On slow news days, sometimes entertainment comes in the form of those minor tussles between various political vanguards that seem to happen every now and then in front of the state Capitol. Take, for instance, a video that’s making the rounds lately: The video shows a fellow calling himself Robert Erickson, who somehow managed to get himself listed as a speaker at a recent Minnesotans Seeking Immigration Reform rally. He cheerfully engaged in some vague but typical-sounding anti-immigration rhetoric, but, toward the end of his speech, began railing against immigrants from Europe, shouting “I don’t care if they are Polish, Irish, English, Italian or Norwegian! European immigrants are responsible for the most violent and heinous crimes in the history of the world, including genocide and slavery!”
City Pages posts responses to this grass-roots punking, which mostly consists of headliner Ruthie Hendrycks wrestling for control as counter-protesters shout her down; amusingly, City Pages also reposts a tweet from Hendrycks claiming, “Our group was not duped! (We) knew he would make a fool of himself up there and we let him!” Her claim of not being fooled seems directly contradicted by an angry email posted on the Protect Our Border Now Yahoo group, in which she complains of being duped.
Thank goodness we can look to Washington for more serious politicking. Oh, wait, maybe we can’t. Not when one of the battles brewing in Washington is whether the words “In God We Trust” and “One nation under God” can be engraved onto a wall at the U.S. Capitol Visitors Center. As Minnesota Independent’s Paul Schmelzer tells the story, an organization called the Freedom From Religion Foundation is suing to prevent this from happening, and maybe they have a point — after all, the wall between religion and state isn’t a very firm one when we start officially slapping the word “God” on every available surface. But 44 congresspeople, including Michele Bachmann, have called for the lawsuit to be thrown out, in language that couldn’t be more dismissive. The lawsuit, according to the congresspeople’s amicus brief, “serves no purpose other than to waste judicial resources at a time in our Nation’s history when those resources are needed in cases involving real threats to American liberties.” (PDF here.)
Fair enough. So let’s look to something that seems a clearer melding of government and religion, again from Minnesota Independent, this time filed by Andy Birky, and once again featuring Bachmann. Birky examines an organization with an oddly menacing name, You Can Run But You Cannot Hide International Inc. Bachmann is long a supporter of this ministry, and spoke via video at a fundraiser for the group on Thursday. They’re a conservative religious group; quotes from the event include “We are not a land of liberals,” “We are not a land of homosexuals” and “We are a Christian nation regardless if you like that or not.” (A speaker also claimed that Kevin Jennings, Obama’s assistant deputy secretary for the Office of Safe and Drug-Free Schools, had a message for the assembled: “Go F- yourselves!”)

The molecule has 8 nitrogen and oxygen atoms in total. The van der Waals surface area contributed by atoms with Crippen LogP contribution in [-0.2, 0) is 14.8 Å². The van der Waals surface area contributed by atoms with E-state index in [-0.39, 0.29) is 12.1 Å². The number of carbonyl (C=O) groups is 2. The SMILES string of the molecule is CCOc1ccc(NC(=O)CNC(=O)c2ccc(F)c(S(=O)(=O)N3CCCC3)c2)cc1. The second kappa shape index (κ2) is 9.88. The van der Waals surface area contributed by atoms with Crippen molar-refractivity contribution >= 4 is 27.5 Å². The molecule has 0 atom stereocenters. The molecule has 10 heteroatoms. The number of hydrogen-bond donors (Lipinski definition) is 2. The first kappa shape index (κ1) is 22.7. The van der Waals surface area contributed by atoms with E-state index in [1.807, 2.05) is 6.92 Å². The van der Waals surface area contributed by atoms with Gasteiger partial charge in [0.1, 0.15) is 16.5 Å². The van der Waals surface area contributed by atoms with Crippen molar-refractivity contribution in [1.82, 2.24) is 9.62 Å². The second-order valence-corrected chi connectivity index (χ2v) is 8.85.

And so what? People have a right to believe what they want to believe, and to say what they want to say, and Bachmann is free to associate with whomever she chooses. The trouble is, as Birky has pointed out in past columns, that the ministry, which is, if you can believe it, sort of a punk rock band-cum-ministry, targets public schools to send its message, which may be unconstitutional. How have responses been from schools? Birky cited one response in a story in September: “At Pequot Lakes High School in central Minnesota in 2007, the group stirred controversy when students reportedly ran out of the assembly crying after the group showed graphic images of abortion and told the students that God wanted women to be subservient to men.” Punk sure has changed since we at the Daily Glean were young.
As the Associated Press informs us, the prosecution rested in Tom Petters trial Monday, and they need a rest, as it’s been quite a tale they’ve told, creating a portrait of a Ponzi scheme headed up by a gang of neurotics and ne’er-do-wells who regularly scanned their offices for surveillance devices and had long, weepy phone calls with each other in which they expressed terror that the mob was going to get them; at least, that’s the portrait we got from the trial, which has, frankly, made our brains a little mushy from the sheer drama of it. “Now it’s up to the defense to put the evidence in a different light for the jury,” the AP tells us, which seems herculean. John Welbes from the Pioneer Press is covering the defense’s case, which, at the moment, seems to be about trying to establish that Petters actually did some legitimate business: The first witness was from Circuit City, with whom Petters did $28.5 million in business in 2000. According to Welbes, the witness “said that Petters was late paying Circuit City what he owed, though he did eventually pay.” Now that’s a character witness!
In sports, former Gopher and Ultimate Fighting Championship Heavyweight Champion Brock Lesnar may be looking at the end of his career, according to UFC President Dana White, who, quoted in a news services story, said, “There’s a possibility Lesnar will never fight again.” The trouble? WCCO tells us it’s diverticulitis, “a disease where small pouches form in the digestive system.” It’s an unfortunate, deeply unpleasant ailment, and doubly unpleasant since perhaps the only mention the disease has gotten in the mass media in the past two decades has been from Joe Piscopo and Robin Duke’s characters The Whiners on “Saturday Night Live,” who would complain about the disease in an adenoidal voice and insist they can only eat mac and cheese.